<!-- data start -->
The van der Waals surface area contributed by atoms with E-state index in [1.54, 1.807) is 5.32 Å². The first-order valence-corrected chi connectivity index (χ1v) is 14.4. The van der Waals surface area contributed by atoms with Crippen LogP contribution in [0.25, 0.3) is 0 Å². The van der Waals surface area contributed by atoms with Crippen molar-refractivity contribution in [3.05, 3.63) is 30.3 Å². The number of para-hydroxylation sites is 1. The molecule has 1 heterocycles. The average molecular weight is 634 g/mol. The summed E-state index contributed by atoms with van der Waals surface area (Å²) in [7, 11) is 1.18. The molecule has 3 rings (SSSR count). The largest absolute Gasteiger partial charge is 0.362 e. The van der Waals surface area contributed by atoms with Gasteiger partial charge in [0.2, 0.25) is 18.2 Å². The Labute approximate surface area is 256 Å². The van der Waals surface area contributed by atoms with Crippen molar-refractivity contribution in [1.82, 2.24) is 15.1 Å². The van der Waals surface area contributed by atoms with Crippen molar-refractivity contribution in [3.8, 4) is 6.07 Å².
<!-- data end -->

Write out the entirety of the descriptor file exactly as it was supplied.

The van der Waals surface area contributed by atoms with E-state index in [1.54, 1.807) is 5.32 Å². The first-order valence-corrected chi connectivity index (χ1v) is 14.4. The van der Waals surface area contributed by atoms with Crippen LogP contribution in [0.25, 0.3) is 0 Å². The van der Waals surface area contributed by atoms with Crippen molar-refractivity contribution in [3.05, 3.63) is 30.3 Å². The number of para-hydroxylation sites is 1. The molecule has 1 heterocycles. The average molecular weight is 634 g/mol. The summed E-state index contributed by atoms with van der Waals surface area (Å²) in [7, 11) is 1.18. The molecule has 3 rings (SSSR count). The largest absolute Gasteiger partial charge is 0.362 e. The van der Waals surface area contributed by atoms with Gasteiger partial charge in [0.2, 0.25) is 18.2 Å². The Labute approximate surface area is 256 Å². The van der Waals surface area contributed by atoms with Crippen molar-refractivity contribution in [1.82, 2.24) is 15.1 Å². The van der Waals surface area contributed by atoms with Crippen molar-refractivity contribution in [3.8, 4) is 6.07 Å².